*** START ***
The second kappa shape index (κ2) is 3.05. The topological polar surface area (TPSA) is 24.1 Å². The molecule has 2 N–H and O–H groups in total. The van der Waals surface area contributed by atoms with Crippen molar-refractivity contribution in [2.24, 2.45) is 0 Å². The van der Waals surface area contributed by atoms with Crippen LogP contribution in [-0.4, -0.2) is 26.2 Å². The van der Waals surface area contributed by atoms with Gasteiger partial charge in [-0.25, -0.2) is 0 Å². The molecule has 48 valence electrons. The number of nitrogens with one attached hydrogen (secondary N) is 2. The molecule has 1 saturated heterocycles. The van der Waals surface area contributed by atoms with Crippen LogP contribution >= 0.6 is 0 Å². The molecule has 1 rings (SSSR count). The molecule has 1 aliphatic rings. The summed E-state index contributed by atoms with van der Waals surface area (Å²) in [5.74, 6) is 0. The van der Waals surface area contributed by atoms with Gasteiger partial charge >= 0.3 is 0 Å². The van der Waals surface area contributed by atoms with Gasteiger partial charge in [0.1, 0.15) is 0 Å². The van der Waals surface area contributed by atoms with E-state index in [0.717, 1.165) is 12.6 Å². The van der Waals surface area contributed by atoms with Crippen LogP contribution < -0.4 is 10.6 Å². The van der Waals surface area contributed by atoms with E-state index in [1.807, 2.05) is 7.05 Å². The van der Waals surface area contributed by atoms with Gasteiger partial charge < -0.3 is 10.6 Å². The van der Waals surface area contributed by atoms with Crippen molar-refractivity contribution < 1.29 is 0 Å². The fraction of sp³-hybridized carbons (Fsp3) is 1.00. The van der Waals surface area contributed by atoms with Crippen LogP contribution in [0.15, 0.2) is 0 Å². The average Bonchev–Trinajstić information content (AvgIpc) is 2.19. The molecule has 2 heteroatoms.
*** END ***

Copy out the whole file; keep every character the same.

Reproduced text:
The second kappa shape index (κ2) is 3.05. The topological polar surface area (TPSA) is 24.1 Å². The molecule has 2 N–H and O–H groups in total. The van der Waals surface area contributed by atoms with Crippen molar-refractivity contribution in [2.24, 2.45) is 0 Å². The van der Waals surface area contributed by atoms with Crippen LogP contribution in [-0.4, -0.2) is 26.2 Å². The van der Waals surface area contributed by atoms with Gasteiger partial charge in [-0.25, -0.2) is 0 Å². The molecule has 48 valence electrons. The number of nitrogens with one attached hydrogen (secondary N) is 2. The molecule has 1 saturated heterocycles. The van der Waals surface area contributed by atoms with Crippen LogP contribution >= 0.6 is 0 Å². The molecule has 1 rings (SSSR count). The molecule has 1 aliphatic rings. The summed E-state index contributed by atoms with van der Waals surface area (Å²) in [5.74, 6) is 0. The van der Waals surface area contributed by atoms with Gasteiger partial charge >= 0.3 is 0 Å². The van der Waals surface area contributed by atoms with Gasteiger partial charge in [0.1, 0.15) is 0 Å². The van der Waals surface area contributed by atoms with E-state index in [0.717, 1.165) is 12.6 Å². The van der Waals surface area contributed by atoms with Crippen LogP contribution < -0.4 is 10.6 Å². The van der Waals surface area contributed by atoms with E-state index in [1.807, 2.05) is 7.05 Å². The van der Waals surface area contributed by atoms with Gasteiger partial charge < -0.3 is 10.6 Å². The van der Waals surface area contributed by atoms with Crippen molar-refractivity contribution < 1.29 is 0 Å². The fraction of sp³-hybridized carbons (Fsp3) is 1.00. The van der Waals surface area contributed by atoms with Crippen LogP contribution in [0.15, 0.2) is 0 Å². The average Bonchev–Trinajstić information content (AvgIpc) is 2.19. The molecule has 2 heteroatoms.